[show abstract][hide abstract] ABSTRACT: In this study, we investigated the geographical distribution and seasonality of Leucocytozoon lovati infection in the Japanese rock ptarmigan (Lagopus mutus japonicus); this bird is one of the special natural monuments of Japan that inhabits the Japanese alpine regions. We examined blood samples from birds captured in the Kubiki, Hida, and Akaishi mountain ranges for three years from 2002 to 2005. Seventy-three blood samples from 42 males, 19 females, and 12 birds of unknown sex were used for this study. The rate of infection with L. lovati was 78.1% in the 73 birds examined. We demonstrated that the L. lovati infection was distributed across wide ranges of ptarmigan populations from the northern to the southern alpine zones. There was no sex bias in the prevalence ratio. The prevalence of L. lovati and the level of parasitization of the blood cells tended to increase from spring through summer; in contrast, a decrease was observed from summer through autumn. Although L. lovati infection was observed in a number of local populations inhabiting three mountainous regions, no infected birds were found in Mt. Johnen-dake and Mt. Maejohnen-dake. It is necessary to continue surveying the relationship between the population dynamics of the ptarmigan and the density of the arthropod vector from the perspective of in situ conservation of this endangered species.
Journal of Veterinary Medical Science 03/2007; 69(2):171-6. · 0.88 Impact Factor
[show abstract][hide abstract] ABSTRACT: Eight species of Japanese birds were found to be infected with Leucocytozoon species using microscopic analysis. We used PCR and sequence analysis of the mitochondrial cytochrome b gene (cyt b) to compare the genetic background among these detected protozoa species. In 20 individuals of 22 samples, a single amplified band was detected from 6 of 8 bird species; 9 Japanese rock ptarmigans (Lagopus mutus japonicus), 4 large-billed crows (Corvus macrorhynchos), 2 carrion crows (C. corone), 2 scops owls (Otus scops), 1 Japanese grosbeak (Eophona personata), and 2 brown-eared bulbuls (Hypsipetes amaurotis), respectively. Phylogenetic analysis based on the partial cyt b sequences revealed that all Leucocytozoon isolates in Japan closely grouped with other Leucocytozoon species previously reported in the literature. Among the Japanese isolates, the phylogenetic tree suggested that L. lovati from the Japanese rock ptarmigan may be basal to the parasites found in other bird species. Our study is the first to identify the molecular relationships among Leucocytozoon parasites in the avifauna of Japan.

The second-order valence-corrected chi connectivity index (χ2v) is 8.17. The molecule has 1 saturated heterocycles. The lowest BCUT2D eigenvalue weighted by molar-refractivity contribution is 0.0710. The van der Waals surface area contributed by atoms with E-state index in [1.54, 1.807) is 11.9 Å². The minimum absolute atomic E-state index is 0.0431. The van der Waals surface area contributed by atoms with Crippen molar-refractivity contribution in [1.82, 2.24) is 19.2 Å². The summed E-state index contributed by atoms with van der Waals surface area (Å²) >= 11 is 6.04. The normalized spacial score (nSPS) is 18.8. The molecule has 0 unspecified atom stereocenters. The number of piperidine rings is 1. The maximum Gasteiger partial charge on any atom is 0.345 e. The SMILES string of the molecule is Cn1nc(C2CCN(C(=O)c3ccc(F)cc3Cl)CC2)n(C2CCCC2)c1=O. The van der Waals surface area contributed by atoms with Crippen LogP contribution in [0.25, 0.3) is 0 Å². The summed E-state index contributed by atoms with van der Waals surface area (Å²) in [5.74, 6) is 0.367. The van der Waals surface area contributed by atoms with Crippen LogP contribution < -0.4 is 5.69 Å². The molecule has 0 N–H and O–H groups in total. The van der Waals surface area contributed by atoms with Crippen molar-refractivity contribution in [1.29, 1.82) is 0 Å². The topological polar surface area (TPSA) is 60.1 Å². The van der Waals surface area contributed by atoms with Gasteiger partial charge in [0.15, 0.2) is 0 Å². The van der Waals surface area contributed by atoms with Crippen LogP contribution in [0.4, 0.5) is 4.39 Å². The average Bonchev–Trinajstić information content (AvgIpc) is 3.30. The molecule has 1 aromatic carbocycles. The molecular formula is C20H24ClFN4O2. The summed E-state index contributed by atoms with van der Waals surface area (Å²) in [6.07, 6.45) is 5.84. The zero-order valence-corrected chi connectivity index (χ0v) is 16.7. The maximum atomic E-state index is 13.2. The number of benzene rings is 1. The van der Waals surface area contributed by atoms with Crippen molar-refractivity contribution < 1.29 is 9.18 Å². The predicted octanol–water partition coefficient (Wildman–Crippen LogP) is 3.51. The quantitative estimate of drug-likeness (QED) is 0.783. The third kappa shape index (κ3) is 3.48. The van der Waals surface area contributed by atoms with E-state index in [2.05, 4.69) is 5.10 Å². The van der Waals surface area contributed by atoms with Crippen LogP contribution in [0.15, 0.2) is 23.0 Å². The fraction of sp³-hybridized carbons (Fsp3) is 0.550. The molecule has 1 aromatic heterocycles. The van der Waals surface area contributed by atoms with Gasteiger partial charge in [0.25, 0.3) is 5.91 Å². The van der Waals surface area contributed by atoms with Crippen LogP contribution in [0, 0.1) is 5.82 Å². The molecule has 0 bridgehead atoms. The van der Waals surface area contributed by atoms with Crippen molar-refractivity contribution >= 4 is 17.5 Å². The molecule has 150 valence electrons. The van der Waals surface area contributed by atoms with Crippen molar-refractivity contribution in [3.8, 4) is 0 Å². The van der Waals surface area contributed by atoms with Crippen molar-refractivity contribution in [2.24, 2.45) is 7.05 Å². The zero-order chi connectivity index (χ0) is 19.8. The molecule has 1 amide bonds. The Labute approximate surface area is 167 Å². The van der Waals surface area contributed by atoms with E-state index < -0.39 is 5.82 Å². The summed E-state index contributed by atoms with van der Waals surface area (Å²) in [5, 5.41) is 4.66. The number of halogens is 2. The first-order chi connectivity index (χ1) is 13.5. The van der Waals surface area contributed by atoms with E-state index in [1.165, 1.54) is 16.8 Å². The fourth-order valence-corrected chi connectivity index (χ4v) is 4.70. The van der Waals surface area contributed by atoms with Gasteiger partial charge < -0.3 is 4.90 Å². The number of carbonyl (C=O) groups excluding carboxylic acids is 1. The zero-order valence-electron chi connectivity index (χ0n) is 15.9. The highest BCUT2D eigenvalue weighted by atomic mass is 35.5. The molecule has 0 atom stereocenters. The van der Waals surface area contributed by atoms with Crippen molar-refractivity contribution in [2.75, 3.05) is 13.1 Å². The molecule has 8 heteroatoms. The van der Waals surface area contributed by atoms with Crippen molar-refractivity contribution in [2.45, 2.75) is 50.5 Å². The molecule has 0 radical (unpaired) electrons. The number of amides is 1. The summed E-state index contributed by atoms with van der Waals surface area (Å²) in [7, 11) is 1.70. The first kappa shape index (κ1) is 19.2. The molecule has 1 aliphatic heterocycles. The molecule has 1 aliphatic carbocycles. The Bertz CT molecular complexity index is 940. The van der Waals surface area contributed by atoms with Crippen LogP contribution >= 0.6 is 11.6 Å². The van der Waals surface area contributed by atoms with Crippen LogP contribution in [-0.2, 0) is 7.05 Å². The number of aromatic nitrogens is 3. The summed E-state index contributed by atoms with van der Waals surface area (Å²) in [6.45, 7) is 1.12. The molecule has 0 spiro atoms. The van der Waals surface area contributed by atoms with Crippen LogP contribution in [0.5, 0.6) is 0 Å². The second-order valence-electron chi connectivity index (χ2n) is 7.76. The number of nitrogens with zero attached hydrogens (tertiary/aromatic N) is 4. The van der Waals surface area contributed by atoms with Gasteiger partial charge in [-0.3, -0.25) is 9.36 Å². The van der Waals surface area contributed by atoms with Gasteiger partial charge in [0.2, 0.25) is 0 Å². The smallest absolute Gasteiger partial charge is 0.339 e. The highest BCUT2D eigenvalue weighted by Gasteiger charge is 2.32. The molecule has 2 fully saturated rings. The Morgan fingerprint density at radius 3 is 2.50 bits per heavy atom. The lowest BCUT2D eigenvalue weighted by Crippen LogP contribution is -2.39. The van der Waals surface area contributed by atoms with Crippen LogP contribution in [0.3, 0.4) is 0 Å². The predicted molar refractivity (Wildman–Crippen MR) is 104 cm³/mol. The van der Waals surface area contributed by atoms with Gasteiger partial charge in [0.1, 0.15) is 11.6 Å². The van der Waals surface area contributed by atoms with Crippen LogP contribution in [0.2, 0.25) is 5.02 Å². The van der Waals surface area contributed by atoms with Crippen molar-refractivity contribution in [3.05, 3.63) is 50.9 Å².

Journal of Veterinary Medical Science 02/2007; 69(1):55-9. · 0.88 Impact Factor
[show abstract][hide abstract] ABSTRACT: Leucocytozoon lovati infections were detected in free-flying rock ptarmigan (Lagopus mutus), an endangered species that inhabits alpine areas in Japan. Eight of nine adult birds tested positive for L. lovati infection. For comparison, two captive rock ptarmigans hatched in a breeding facility at the foot of the mountains were examined. Both were negative for L. lovati infection. This is the first report of L. lovati infection in the rock ptarmigan in Japan.
Journal of wildlife diseases 11/2004; 40(4):804-7. · 1.27 Impact Factor